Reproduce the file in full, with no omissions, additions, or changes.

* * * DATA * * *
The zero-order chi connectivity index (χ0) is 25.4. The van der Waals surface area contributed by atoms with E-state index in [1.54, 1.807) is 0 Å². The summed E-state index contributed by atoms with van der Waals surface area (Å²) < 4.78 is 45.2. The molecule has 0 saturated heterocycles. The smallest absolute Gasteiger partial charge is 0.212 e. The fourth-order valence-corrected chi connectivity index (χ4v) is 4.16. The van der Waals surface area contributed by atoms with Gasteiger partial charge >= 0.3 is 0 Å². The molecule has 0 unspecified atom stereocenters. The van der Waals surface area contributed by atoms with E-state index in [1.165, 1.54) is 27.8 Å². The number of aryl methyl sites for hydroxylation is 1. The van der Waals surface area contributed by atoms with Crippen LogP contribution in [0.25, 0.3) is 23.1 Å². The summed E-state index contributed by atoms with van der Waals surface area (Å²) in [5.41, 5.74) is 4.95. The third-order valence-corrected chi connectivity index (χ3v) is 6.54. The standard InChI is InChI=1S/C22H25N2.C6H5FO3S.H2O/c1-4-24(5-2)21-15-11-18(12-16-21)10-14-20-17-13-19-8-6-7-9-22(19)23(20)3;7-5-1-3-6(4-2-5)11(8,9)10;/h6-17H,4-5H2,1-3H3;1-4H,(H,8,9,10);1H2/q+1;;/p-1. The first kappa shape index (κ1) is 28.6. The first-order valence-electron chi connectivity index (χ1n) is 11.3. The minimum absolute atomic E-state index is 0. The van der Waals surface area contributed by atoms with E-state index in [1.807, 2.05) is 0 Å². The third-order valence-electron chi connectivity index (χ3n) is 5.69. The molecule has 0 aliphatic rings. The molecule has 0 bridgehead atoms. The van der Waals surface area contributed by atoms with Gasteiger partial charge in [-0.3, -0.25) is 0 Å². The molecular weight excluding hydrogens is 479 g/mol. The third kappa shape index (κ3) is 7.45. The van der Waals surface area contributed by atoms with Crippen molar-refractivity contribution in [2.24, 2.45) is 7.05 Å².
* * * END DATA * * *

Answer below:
The zero-order chi connectivity index (χ0) is 25.4. The van der Waals surface area contributed by atoms with E-state index in [1.54, 1.807) is 0 Å². The summed E-state index contributed by atoms with van der Waals surface area (Å²) < 4.78 is 45.2. The molecule has 0 saturated heterocycles. The smallest absolute Gasteiger partial charge is 0.212 e. The fourth-order valence-corrected chi connectivity index (χ4v) is 4.16. The van der Waals surface area contributed by atoms with Gasteiger partial charge >= 0.3 is 0 Å². The molecule has 0 unspecified atom stereocenters. The van der Waals surface area contributed by atoms with E-state index in [1.165, 1.54) is 27.8 Å². The number of aryl methyl sites for hydroxylation is 1. The van der Waals surface area contributed by atoms with Crippen LogP contribution in [0.25, 0.3) is 23.1 Å². The summed E-state index contributed by atoms with van der Waals surface area (Å²) in [5.41, 5.74) is 4.95. The third-order valence-corrected chi connectivity index (χ3v) is 6.54. The standard InChI is InChI=1S/C22H25N2.C6H5FO3S.H2O/c1-4-24(5-2)21-15-11-18(12-16-21)10-14-20-17-13-19-8-6-7-9-22(19)23(20)3;7-5-1-3-6(4-2-5)11(8,9)10;/h6-17H,4-5H2,1-3H3;1-4H,(H,8,9,10);1H2/q+1;;/p-1. The first kappa shape index (κ1) is 28.6. The first-order valence-electron chi connectivity index (χ1n) is 11.3. The minimum absolute atomic E-state index is 0. The van der Waals surface area contributed by atoms with E-state index in [1.807, 2.05) is 0 Å². The third-order valence-electron chi connectivity index (χ3n) is 5.69. The molecule has 0 aliphatic rings. The molecule has 0 bridgehead atoms. The van der Waals surface area contributed by atoms with Gasteiger partial charge in [-0.3, -0.25) is 0 Å². The molecular weight excluding hydrogens is 479 g/mol. The third kappa shape index (κ3) is 7.45. The van der Waals surface area contributed by atoms with Crippen molar-refractivity contribution in [2.24, 2.45) is 7.05 Å².